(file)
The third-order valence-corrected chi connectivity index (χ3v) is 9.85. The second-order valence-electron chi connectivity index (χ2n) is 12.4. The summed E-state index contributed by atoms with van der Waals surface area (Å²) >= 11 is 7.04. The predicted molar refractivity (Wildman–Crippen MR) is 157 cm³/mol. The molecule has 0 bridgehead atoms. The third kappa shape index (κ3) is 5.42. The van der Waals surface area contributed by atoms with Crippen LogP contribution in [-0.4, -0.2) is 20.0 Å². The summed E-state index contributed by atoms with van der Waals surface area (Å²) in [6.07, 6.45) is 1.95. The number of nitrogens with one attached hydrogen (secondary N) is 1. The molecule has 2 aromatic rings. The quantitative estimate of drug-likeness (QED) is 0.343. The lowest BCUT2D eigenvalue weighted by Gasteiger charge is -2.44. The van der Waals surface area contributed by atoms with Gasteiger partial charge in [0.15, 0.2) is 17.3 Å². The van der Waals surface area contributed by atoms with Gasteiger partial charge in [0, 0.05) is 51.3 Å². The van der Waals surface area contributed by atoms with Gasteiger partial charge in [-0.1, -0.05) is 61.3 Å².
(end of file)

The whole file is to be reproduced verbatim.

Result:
The third-order valence-corrected chi connectivity index (χ3v) is 9.85. The second-order valence-electron chi connectivity index (χ2n) is 12.4. The summed E-state index contributed by atoms with van der Waals surface area (Å²) >= 11 is 7.04. The predicted molar refractivity (Wildman–Crippen MR) is 157 cm³/mol. The molecule has 0 bridgehead atoms. The third kappa shape index (κ3) is 5.42. The van der Waals surface area contributed by atoms with Crippen LogP contribution in [-0.4, -0.2) is 20.0 Å². The summed E-state index contributed by atoms with van der Waals surface area (Å²) in [6.07, 6.45) is 1.95. The number of nitrogens with one attached hydrogen (secondary N) is 1. The molecule has 2 aromatic rings. The quantitative estimate of drug-likeness (QED) is 0.343. The lowest BCUT2D eigenvalue weighted by Gasteiger charge is -2.44. The van der Waals surface area contributed by atoms with Gasteiger partial charge in [0.15, 0.2) is 17.3 Å². The van der Waals surface area contributed by atoms with Gasteiger partial charge in [0, 0.05) is 51.3 Å². The van der Waals surface area contributed by atoms with Gasteiger partial charge in [-0.1, -0.05) is 61.3 Å².